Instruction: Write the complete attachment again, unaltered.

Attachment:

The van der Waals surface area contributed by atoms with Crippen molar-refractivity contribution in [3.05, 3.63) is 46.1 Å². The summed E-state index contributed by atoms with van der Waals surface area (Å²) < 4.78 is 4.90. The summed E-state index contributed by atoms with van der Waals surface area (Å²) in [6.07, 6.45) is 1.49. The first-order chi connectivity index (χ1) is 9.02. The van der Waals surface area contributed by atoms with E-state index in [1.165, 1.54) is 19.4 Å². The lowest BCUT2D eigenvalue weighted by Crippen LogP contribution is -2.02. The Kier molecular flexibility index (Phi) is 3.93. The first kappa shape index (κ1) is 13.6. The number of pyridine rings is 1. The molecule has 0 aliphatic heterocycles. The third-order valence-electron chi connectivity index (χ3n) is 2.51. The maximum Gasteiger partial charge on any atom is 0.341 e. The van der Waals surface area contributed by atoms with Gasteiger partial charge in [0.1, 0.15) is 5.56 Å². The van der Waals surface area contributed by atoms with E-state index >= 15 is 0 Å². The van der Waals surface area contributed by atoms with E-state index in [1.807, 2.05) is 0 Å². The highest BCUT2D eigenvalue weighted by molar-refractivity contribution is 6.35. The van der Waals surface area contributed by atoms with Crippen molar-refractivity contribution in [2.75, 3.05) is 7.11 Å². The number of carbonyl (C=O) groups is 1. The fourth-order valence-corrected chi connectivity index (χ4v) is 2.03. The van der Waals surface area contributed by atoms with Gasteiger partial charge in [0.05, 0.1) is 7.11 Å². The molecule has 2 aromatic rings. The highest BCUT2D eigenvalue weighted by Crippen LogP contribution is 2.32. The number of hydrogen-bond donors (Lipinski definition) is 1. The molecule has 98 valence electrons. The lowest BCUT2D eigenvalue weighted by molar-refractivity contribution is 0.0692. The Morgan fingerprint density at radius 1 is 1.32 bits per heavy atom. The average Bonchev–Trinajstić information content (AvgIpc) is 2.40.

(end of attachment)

The van der Waals surface area contributed by atoms with Crippen molar-refractivity contribution in [3.05, 3.63) is 46.1 Å². The summed E-state index contributed by atoms with van der Waals surface area (Å²) < 4.78 is 4.90. The summed E-state index contributed by atoms with van der Waals surface area (Å²) in [6.07, 6.45) is 1.49. The first-order chi connectivity index (χ1) is 9.02. The van der Waals surface area contributed by atoms with E-state index in [1.165, 1.54) is 19.4 Å². The lowest BCUT2D eigenvalue weighted by Crippen LogP contribution is -2.02. The Kier molecular flexibility index (Phi) is 3.93. The first kappa shape index (κ1) is 13.6. The number of pyridine rings is 1. The molecule has 0 aliphatic heterocycles. The third-order valence-electron chi connectivity index (χ3n) is 2.51. The maximum Gasteiger partial charge on any atom is 0.341 e. The van der Waals surface area contributed by atoms with Gasteiger partial charge in [0.1, 0.15) is 5.56 Å². The van der Waals surface area contributed by atoms with E-state index >= 15 is 0 Å². The van der Waals surface area contributed by atoms with E-state index in [1.807, 2.05) is 0 Å². The highest BCUT2D eigenvalue weighted by molar-refractivity contribution is 6.35. The van der Waals surface area contributed by atoms with Crippen molar-refractivity contribution in [2.75, 3.05) is 7.11 Å². The number of carbonyl (C=O) groups is 1. The fourth-order valence-corrected chi connectivity index (χ4v) is 2.03. The van der Waals surface area contributed by atoms with Gasteiger partial charge in [0.05, 0.1) is 7.11 Å². The molecule has 2 aromatic rings. The highest BCUT2D eigenvalue weighted by Crippen LogP contribution is 2.32. The number of hydrogen-bond donors (Lipinski definition) is 1. The molecule has 98 valence electrons. The lowest BCUT2D eigenvalue weighted by molar-refractivity contribution is 0.0692. The Morgan fingerprint density at radius 1 is 1.32 bits per heavy atom. The average Bonchev–Trinajstić information content (AvgIpc) is 2.40.